Additionally, San Diego Zoo Global is hosting its “Wild Watch” program on the site, which includes burrowing owls as well as giraffes in Africa through its “Wild Watch Kenya” edition, said Molter. These videos are a bit more interactive, he said, as viewers get the opportunity to look at the pictures and help the San Diego Zoo and the San Diego Zoo Safari Park evaluate what’s in the images, contributing to data the organization is building on the respective animals’ behaviors.

Virtual Classrooms

There is also the “San Diego Zoo Kids” video stories, said Molter, ideal for kindergarten to 12th grade, and its “Zoo News” magazine, which is offered in a digital format online. He said parts of its San Diego Zoo Kids Channel, which airs at Rady Children’s Hospital and Ronald McDonald House locations around the world, is now available on the San Diego Zoo YouTube channel. Next, Molter said San Diego Zoo Global will launch 22 modules from its “San Diego Zoo Global Academy” for free, which are mostly used to train animal care professionals around the world; and a virtual classroom, which will feature new programs led by zoo and safari park teachers.

“During this time of the year, those teachers would be running education programs at the zoo and the park and would be seeing school groups,” he said, adding that in a single week, the San Diego Zoo and San Diego Zoo Safari have seen a 1,000% increase on average in online webcam viewership. “This is like a virtual field trip with those teachers providing the content that will cater to kids in elementary school.”

Lastly, San Diego Zoo Global will run an online spring break from April 3rd to April 19th, said Molter, where visitors can explore wildlife, dance with a digital kangaroo and hear stories from specialists, among a long list of other things for kids to do from their computers, tablets or phones.

Resources for Teachers

A SeaWorld San Diego spokesperson said the park is also doing its part by helping its guests stay connected from home through free classroom resources for teachers, students and parents. The park developed video content through which students from grades K-12 can virtually explore the wild world of animals and nature, according to Kelly Terry, public relations manager. Some of the resources include “Classroom Activities”, “Teacher’s Guides”, “Saving a Species” video series, “Animal Bytes” and “Animal Info Books”, she said.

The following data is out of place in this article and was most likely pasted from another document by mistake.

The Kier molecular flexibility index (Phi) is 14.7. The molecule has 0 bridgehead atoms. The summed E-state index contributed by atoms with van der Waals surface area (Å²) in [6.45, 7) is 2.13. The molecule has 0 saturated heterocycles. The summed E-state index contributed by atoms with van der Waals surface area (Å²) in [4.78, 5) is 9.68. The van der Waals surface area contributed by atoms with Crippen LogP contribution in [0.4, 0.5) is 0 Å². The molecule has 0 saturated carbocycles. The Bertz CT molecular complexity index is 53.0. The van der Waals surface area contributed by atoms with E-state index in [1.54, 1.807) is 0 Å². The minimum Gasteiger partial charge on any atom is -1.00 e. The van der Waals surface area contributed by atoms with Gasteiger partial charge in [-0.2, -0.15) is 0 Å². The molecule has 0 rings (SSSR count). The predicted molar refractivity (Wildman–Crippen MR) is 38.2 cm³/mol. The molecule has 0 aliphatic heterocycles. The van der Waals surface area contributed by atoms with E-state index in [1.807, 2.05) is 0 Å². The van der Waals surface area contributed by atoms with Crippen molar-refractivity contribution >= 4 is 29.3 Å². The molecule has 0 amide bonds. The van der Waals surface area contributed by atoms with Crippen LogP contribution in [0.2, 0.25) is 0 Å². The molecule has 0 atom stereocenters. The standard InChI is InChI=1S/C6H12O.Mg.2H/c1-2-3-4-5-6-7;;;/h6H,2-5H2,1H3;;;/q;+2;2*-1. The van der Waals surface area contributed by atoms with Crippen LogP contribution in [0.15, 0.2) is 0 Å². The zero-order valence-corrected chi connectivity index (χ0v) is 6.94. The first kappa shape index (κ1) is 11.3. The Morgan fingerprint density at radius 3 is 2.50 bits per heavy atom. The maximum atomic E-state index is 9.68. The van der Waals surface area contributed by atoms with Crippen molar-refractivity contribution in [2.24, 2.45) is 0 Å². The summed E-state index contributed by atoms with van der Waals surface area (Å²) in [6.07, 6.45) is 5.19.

“SeaWorld’s distance learning resources can help everyone continue to explore, discover and stay connected in a fun and inspiring environment,” said the company via a statement.

Building Challenge

And, LEGOLAND California Resort has also debuted its distance learning initiative. The park started a how-to-build series called “LEGOLAND Building Challenge”, said Jake Gonzales, media relations manager for the park. He said, each week, LEGOLAND California will announce a new theme and release a new “how-to-build” video, and on Fridays, it will highlight some of the builds posted on its social sites.

“We are also asking followers to post ideas for what to build next,” said Gonzales, adding that the series kicked off by showing kids how to build a birthday cupcake in honor of the park’s upcoming 21st birthday. “The birthday theme was a great way to start as many kids are unfortunately unable to celebrate their birthdays like they’d prefer during this time.”

In addition, on April 3rd, LEGOLAND added other activities on the site that include coloring pages, trivia, word games and more. Those will be updated every Wednesday, said Gonzales .